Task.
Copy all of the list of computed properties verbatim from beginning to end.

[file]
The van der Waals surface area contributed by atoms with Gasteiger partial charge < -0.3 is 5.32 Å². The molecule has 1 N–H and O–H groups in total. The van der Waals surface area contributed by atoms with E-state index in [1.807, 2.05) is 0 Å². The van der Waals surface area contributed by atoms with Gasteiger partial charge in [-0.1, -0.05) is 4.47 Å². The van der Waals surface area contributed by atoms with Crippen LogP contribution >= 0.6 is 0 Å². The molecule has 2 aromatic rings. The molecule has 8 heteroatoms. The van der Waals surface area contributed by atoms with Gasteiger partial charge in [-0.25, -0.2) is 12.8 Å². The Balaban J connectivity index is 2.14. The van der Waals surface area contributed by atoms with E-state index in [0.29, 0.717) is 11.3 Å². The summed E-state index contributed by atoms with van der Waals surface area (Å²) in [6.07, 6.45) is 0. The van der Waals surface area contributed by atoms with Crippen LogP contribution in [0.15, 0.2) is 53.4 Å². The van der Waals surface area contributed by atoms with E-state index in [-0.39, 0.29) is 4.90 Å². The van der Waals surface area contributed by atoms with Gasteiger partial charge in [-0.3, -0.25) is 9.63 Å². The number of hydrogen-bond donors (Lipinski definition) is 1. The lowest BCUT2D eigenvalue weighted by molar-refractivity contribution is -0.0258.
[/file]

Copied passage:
The van der Waals surface area contributed by atoms with Gasteiger partial charge < -0.3 is 5.32 Å². The molecule has 1 N–H and O–H groups in total. The van der Waals surface area contributed by atoms with E-state index in [1.807, 2.05) is 0 Å². The van der Waals surface area contributed by atoms with Gasteiger partial charge in [-0.1, -0.05) is 4.47 Å². The van der Waals surface area contributed by atoms with Crippen LogP contribution >= 0.6 is 0 Å². The molecule has 2 aromatic rings. The molecule has 8 heteroatoms. The van der Waals surface area contributed by atoms with Gasteiger partial charge in [-0.25, -0.2) is 12.8 Å². The Balaban J connectivity index is 2.14. The van der Waals surface area contributed by atoms with E-state index in [0.29, 0.717) is 11.3 Å². The summed E-state index contributed by atoms with van der Waals surface area (Å²) in [6.07, 6.45) is 0. The van der Waals surface area contributed by atoms with Crippen LogP contribution in [0.15, 0.2) is 53.4 Å². The van der Waals surface area contributed by atoms with E-state index in [-0.39, 0.29) is 4.90 Å². The van der Waals surface area contributed by atoms with Gasteiger partial charge in [-0.3, -0.25) is 9.63 Å². The number of hydrogen-bond donors (Lipinski definition) is 1. The lowest BCUT2D eigenvalue weighted by molar-refractivity contribution is -0.0258.